The digital divide

Even though the INCLUSO project goes beyond bridging the digital divide, the concept still deserves our attention in this manual. To which extent do the youngsters we work with have access to ICT and the internet ? How do they use it ? Do they have the right skills to use it ? Do they use it in the right way ?

The RIGA declaration of 2006 brought the issue of ICT for an inclusive society to the European forefront by outlining a number of goals for the member states to achieve, in order to make sure that every European citizen can make use of the full potential of today’s information society. More and more information and services are available online and give those with access to them benefits over those who do not.

Even though access to internet is on the rise throughout Europe and it seems that the digital divide is slowly being bridged, we should not forget that those who are most deprived socially are least likely to have access to digital resources such as online services, which could result in a ‘rich getting richer’ scenario, if the issue is not handled properly. 77% of Europeans with a higher education used the internet in 2006, whereas only 25% of those with low education used the internet. 38% of unemployed and 17% of economically inactive persons used the internet as compared to 60% of those employed, and 84% students.

Different sources from our literature study also mention the fact that while the digital divide, separating those with access to ICT and the internet from those without, might be narrowing, the digital divide itself is changing as well. This new digital divide focuses on having the skills needed for basic computer and internet use, as opposed to having physical access to the internet.

Moreover, when we distinguish various levels of complexity in how one can use the internet, there seems to be a divide as well between those who make more advanced use of the internet and those who do not. A study by the Oxford Internet Institute commissioned by the Department for Communities and Local Government in the UK makes the distinction between basic, intermediate and advanced internet use. Once again we see that as the level of complexity of internet use rises, the participation in such activities by those people with low levels of education or income is considerably lower as compared to those with higher levels of education or income. The study goes on to describe that:

  • the socially isolated emerge as being particularly excluded from the advanced networking resources of the Internet which have the potential to help them become less isolated;
  • the economically disadvantaged are particularly excluded from intermediate participation resources of the Internet, including government services, and financial resources, which provide enhanced access to the services they need;
  • a poor education is a barrier to accessing education and learning resources on the Internet;
  • being unemployed (and therefore more likely to be financially constrained) reduces the likelihood of benefiting from online buying (which could save money);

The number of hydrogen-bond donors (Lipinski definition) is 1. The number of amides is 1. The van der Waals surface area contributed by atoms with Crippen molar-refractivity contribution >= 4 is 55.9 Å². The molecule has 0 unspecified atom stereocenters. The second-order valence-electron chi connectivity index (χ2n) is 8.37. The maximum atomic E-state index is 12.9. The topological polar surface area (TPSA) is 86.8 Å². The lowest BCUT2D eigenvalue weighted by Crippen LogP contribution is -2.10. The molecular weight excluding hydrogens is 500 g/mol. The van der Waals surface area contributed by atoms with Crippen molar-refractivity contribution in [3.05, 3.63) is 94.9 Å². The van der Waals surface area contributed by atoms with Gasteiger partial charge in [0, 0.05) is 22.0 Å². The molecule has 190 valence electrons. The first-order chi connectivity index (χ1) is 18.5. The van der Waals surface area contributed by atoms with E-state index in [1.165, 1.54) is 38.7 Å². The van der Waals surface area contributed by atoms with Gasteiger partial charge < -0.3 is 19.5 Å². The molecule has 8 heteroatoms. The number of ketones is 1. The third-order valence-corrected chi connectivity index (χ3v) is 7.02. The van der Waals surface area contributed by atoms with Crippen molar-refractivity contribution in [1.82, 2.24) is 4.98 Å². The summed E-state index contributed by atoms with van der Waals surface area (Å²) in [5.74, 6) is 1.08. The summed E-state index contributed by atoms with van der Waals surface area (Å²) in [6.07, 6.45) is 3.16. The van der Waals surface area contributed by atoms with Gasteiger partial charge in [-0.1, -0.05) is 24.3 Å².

• Being retired, unemployed and having fewer educational achievements (and potentially being more dependent on government services and support) reduces the choice and the likelihood of benefiting from electronic government services (which can be more convenient and responsive than traditional services).

This stresses the need for proper training and guidance regarding the use of ICT and Internet for those at risk of social exclusion. Yet when observing how those at risk of social exclusion make use of the Internet, we should also look beyond skill and training alone, as what people expect, want and ‘consume’ on the Internet is also related to socio-economical status. Research by Bonfadelli among Swiss households finds that people with lower incomes more often use the internet for entertainment purposes and people with higher income more often for informational and service oriented purposes. Another study by Valentine et al. finds that students using ICT for educational purposes had higher educational attainment than those using ICT solely for entertainment purposes. In other words, not only access to ICT but also HOW we use ICT matters.

Steyaert and Gould raise an important moral issue, as we cannot dictate how people make use of the Internet at home. If an individual feels like using the Internet purely for entertainment purposes instead of using it for gaining access to information or services that could be beneficial, then who is in the position of challenging this? Steyaert and Gould go on to state that it could be one of the new challenges for social work to tackle this issue of ‘content preferences’ next to bridging the digital divides and its evolving face. How could the organisations working with marginalised youngsters best approach this issue ?

A study by Crang et al., finally, makes an interesting distinction between use of internet by affluent, professional groups, who have regular access to the internet and internet use by marginalised individuals who often only have periodic internet access. Periodic access to internet seems more related to information use, whereas pervasive and continuous internet use seems to be a better basis for sustaining social relations over the internet. This would support the case for ensuring regular and frequent access to the Internet for those marginalised youngsters participating in the INCLUSO project.

We conclude with another concern voiced by Steyaert and Gould that was important for us to keep in mind during the course of the project. As we move more and more social work services into the digital, we must make sure that either everyone of the target group is on board or make sure that those who do not have access to the services offered via digital means have equal access to them in other ways.